Use a smaller plate:
Plate sizes have increased significantly in past years. The average dinner plate in the 1960’s was 8 inches in diameter, followed by 10” in the 80’s, and now today’s dinner plates are a whopping 12 inches! This increase is significant because of the many studies showing that people consume more when presented with a larger amount of food. Whether the subject was given a smaller dinner plate or a large restaurant-sized plate, they tended to consume 70% of the contents.
Make your own single-serving packs:
It’s easy to sit down in front of the TV with a pack of cookies or chips, then mindlessly eat until they’re gone. Try separating out the correct portion sizes ahead of time so that you have an external stopping point, for the same psychological reason that you should use smaller plates. Preparing grab-and-go baggies with your favorite healthy snacks such as fruits, vegetables, meats, nuts, or cheeses also make it more convenient to bring something to nibble on while you’re out of the house, preventing you from getting too hungry and making less healthy choices.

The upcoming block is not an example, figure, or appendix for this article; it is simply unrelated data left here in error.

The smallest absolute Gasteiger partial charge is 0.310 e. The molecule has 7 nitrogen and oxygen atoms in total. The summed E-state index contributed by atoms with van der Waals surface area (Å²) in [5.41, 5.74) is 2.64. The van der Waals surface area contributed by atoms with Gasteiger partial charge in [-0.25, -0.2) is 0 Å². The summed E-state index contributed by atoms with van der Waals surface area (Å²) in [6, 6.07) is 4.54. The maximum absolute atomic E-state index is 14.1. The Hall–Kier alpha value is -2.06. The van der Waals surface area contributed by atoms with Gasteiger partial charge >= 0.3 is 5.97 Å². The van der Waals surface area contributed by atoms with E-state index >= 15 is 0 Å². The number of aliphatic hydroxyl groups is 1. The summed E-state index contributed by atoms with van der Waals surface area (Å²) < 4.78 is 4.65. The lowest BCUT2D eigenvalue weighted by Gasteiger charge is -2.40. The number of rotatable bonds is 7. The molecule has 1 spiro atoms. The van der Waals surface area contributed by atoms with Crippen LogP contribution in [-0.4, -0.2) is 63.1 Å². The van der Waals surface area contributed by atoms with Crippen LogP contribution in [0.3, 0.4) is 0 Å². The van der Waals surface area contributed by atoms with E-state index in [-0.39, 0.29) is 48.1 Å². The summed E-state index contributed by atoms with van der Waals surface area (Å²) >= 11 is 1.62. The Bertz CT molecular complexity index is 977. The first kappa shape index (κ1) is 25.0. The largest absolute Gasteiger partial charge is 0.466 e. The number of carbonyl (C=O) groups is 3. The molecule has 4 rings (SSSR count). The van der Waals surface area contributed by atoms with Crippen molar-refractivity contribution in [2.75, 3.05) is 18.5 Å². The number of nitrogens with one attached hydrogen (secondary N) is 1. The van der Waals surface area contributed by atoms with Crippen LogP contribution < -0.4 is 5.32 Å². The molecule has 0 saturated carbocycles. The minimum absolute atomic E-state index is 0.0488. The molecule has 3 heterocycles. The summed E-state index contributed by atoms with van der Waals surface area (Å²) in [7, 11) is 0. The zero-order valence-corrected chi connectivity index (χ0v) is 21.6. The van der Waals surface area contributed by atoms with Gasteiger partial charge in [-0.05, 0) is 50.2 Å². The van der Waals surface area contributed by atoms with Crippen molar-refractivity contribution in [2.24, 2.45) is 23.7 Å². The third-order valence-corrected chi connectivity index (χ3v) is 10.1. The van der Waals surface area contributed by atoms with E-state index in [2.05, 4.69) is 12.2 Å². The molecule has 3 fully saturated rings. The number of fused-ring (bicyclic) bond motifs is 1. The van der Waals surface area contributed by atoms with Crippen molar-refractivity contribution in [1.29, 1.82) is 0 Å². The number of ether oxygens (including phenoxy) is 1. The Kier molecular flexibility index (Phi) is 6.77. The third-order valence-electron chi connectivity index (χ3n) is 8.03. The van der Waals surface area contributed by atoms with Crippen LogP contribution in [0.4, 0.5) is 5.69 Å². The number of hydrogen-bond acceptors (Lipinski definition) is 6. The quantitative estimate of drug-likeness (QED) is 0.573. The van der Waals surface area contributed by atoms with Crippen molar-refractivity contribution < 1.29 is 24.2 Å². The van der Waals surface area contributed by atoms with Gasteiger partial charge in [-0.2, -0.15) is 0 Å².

Get to know your favorite foods and dishes:
Use a kitchen scale or measuring cups to put your most commonly used foods into its appropriate dish, so that you learn to “eyeball” it accurately. This will allow you to keep using the correct portion sizes without having to use the measuring tools every single time. For example, a serving size of ice cream is rarely the size of your bowl, so it helps to cut consumption when you’re able to quickly estimate how much you should really be eating without outside influences skewing your judgement.
Measure your food— don’t pour directly:
Rather than pouring rice or chips from a bag to prepare them, scoop using the appropriate measuring cup to ensure that you don’t make more than necessary. When pouring oil, pour the oil into a teaspoon then onto the food, rather than onto the food directly. This expands on the previous estimation tip. Don’t trust your eyes– they’re bigger than your stomach!